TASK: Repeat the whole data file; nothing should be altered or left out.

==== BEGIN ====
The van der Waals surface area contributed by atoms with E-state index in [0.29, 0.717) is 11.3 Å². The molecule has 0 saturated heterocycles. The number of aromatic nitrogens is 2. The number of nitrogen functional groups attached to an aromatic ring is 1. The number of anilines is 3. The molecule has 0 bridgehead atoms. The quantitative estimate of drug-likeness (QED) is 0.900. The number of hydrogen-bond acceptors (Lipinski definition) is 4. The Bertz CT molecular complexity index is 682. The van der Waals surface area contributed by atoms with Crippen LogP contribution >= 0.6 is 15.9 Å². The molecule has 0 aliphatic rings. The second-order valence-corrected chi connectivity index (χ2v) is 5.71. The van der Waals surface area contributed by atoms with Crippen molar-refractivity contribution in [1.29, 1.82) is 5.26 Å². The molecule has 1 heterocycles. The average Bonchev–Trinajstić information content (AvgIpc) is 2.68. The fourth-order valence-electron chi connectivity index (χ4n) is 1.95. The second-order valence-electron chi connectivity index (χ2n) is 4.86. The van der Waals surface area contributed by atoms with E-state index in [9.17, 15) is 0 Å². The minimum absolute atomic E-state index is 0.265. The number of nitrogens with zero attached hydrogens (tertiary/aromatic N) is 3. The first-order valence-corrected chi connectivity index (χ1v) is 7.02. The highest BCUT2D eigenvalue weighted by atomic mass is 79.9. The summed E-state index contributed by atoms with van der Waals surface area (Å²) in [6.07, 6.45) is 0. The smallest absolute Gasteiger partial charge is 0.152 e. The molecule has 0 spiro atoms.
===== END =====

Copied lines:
The van der Waals surface area contributed by atoms with E-state index in [0.29, 0.717) is 11.3 Å². The molecule has 0 saturated heterocycles. The number of aromatic nitrogens is 2. The number of nitrogen functional groups attached to an aromatic ring is 1. The number of anilines is 3. The molecule has 0 bridgehead atoms. The quantitative estimate of drug-likeness (QED) is 0.900. The number of hydrogen-bond acceptors (Lipinski definition) is 4. The Bertz CT molecular complexity index is 682. The van der Waals surface area contributed by atoms with Crippen LogP contribution >= 0.6 is 15.9 Å². The molecule has 0 aliphatic rings. The second-order valence-corrected chi connectivity index (χ2v) is 5.71. The van der Waals surface area contributed by atoms with Crippen molar-refractivity contribution in [1.29, 1.82) is 5.26 Å². The molecule has 1 heterocycles. The average Bonchev–Trinajstić information content (AvgIpc) is 2.68. The fourth-order valence-electron chi connectivity index (χ4n) is 1.95. The second-order valence-electron chi connectivity index (χ2n) is 4.86. The van der Waals surface area contributed by atoms with E-state index in [9.17, 15) is 0 Å². The minimum absolute atomic E-state index is 0.265. The number of nitrogens with zero attached hydrogens (tertiary/aromatic N) is 3. The first-order valence-corrected chi connectivity index (χ1v) is 7.02. The highest BCUT2D eigenvalue weighted by atomic mass is 79.9. The summed E-state index contributed by atoms with van der Waals surface area (Å²) in [6.07, 6.45) is 0. The smallest absolute Gasteiger partial charge is 0.152 e. The molecule has 0 spiro atoms.